When you’re in the financial market it helps you to think fast and to bring a lot of complicated matters into one little pot of thinking – and then be able to connect the dots.
Interest in circularity has roots in global financial crisis
Khaled then completed a master’s degree in applied economics at Concordia University in Canada while working in his family business and the financial market, followed by a PhD in financial economics, focusing on financing small and medium-sized enterprises (SMEs) at the University of Nottingham. Then returned to Canada to take up an Assistant Professorship position and then a tenured Associate Professorship position in Finance.
His fascination with the circular economy began while co-authoring a paper following the financial crisis, examining areas of the global economy that were growing at a time of almost universal contraction. He discovered the circular economy would potentially be rapidly expanding market and studied the literature of the Ellen MacArthur Foundation which has been leading the way.
Why the circular economy is more important than ever
Current “linear” growth models adopted by companies and countries are heavily based on using resources. It’s estimated that a high percentage of raw materials used in manufacturing become waste before the product leaves the factory, and probably much of the products made get thrown away in the first six months of their existence.
Khaled attributes the growing interest in circularity to 2 main factors:
Disruption to resources
We live in a time of geopolitical, economic, social, technological, environmental, and regulatory disruption. When you put all of this together, the concern about access is not just if resources exist but where do they exist and how can companies get them. A question for companies, organisations and countries is increasingly, if you don’t have access to new materials, can you utilise already used materials?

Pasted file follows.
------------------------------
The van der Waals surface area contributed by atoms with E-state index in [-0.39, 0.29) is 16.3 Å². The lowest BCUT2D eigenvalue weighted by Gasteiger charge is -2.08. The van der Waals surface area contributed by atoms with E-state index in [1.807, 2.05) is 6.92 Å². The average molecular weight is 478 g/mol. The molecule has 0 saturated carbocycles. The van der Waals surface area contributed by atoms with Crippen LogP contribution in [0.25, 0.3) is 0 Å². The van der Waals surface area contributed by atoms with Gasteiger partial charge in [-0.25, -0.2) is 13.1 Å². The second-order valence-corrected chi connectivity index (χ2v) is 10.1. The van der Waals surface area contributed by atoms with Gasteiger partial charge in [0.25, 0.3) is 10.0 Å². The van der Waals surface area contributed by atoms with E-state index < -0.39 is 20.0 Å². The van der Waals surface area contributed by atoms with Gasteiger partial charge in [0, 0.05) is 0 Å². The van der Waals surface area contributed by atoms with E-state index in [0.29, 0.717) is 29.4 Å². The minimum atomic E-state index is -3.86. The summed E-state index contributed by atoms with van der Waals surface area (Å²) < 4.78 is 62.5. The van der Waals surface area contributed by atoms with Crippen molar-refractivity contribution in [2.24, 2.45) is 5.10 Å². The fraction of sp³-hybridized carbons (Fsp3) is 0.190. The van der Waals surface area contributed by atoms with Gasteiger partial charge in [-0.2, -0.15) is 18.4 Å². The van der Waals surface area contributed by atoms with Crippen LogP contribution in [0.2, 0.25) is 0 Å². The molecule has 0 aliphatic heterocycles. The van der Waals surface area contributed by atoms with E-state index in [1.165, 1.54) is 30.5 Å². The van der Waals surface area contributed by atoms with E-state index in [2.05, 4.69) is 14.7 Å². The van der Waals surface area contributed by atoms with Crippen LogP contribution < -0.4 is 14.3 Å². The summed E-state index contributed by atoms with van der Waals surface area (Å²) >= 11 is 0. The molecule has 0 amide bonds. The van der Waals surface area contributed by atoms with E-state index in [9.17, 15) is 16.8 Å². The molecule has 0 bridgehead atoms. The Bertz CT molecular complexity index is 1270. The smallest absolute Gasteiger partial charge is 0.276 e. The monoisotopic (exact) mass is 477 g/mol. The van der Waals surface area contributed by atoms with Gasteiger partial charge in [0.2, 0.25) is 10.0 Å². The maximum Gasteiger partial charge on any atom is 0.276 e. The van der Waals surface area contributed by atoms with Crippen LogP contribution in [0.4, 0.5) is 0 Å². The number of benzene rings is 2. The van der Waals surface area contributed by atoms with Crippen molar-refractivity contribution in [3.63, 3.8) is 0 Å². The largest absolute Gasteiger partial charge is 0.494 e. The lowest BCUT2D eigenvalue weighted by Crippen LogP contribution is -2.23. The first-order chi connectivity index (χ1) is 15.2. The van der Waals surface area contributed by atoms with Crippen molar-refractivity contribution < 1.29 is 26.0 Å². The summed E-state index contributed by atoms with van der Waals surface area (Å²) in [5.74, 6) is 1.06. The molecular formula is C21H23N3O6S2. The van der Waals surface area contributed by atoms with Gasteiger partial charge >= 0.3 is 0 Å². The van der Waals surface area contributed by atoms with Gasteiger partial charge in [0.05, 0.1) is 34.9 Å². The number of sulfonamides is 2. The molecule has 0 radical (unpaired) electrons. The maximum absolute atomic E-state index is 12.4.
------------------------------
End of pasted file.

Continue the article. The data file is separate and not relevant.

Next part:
Increased pressure on resources
From an economic perspective globally, many might argue that we have been over producing, over consuming and over trading. This can lead to over exploitation of resources, which causes a lot of waste.
The mindset of the consumer and their behaviour is moving towards being more aware of the environment.
The groundswell of popularity for the circular economy is also driven by demographics.
“The mindset of the consumer and their behaviour is moving towards being more aware of the environment”, says Khaled. “Before the baby boomers, those employing thrift – like my grandma with her jumpers – were already practicing a circular economy. Then came the baby boomers who generated everything in terms of income, savings, output production, then the millennials, Gen Zs and Gen Alphas. Younger people are very aware of the environment and are keen to ensure the environment is theirs and to secure it for future generations.”
3 ways we can all adopt the principles of the circular economy
As a household try to eliminate waste, especially food and plastic packaging waste. Also think about second-hand clothes, toys and textiles.
Challenge the concept of ‘planned obsolescence’. Use a product for as long as possible and continuously create value from it. Do we really need a new TV after two or three years? Many TVs that are thrown away are in possibly in good working order and contribute substantially to electronic waste.
Compost if you can and make smart consumer decisions about where your food comes from and how it has been produced.
Bringing a Masters of Finance class to a United Nations meeting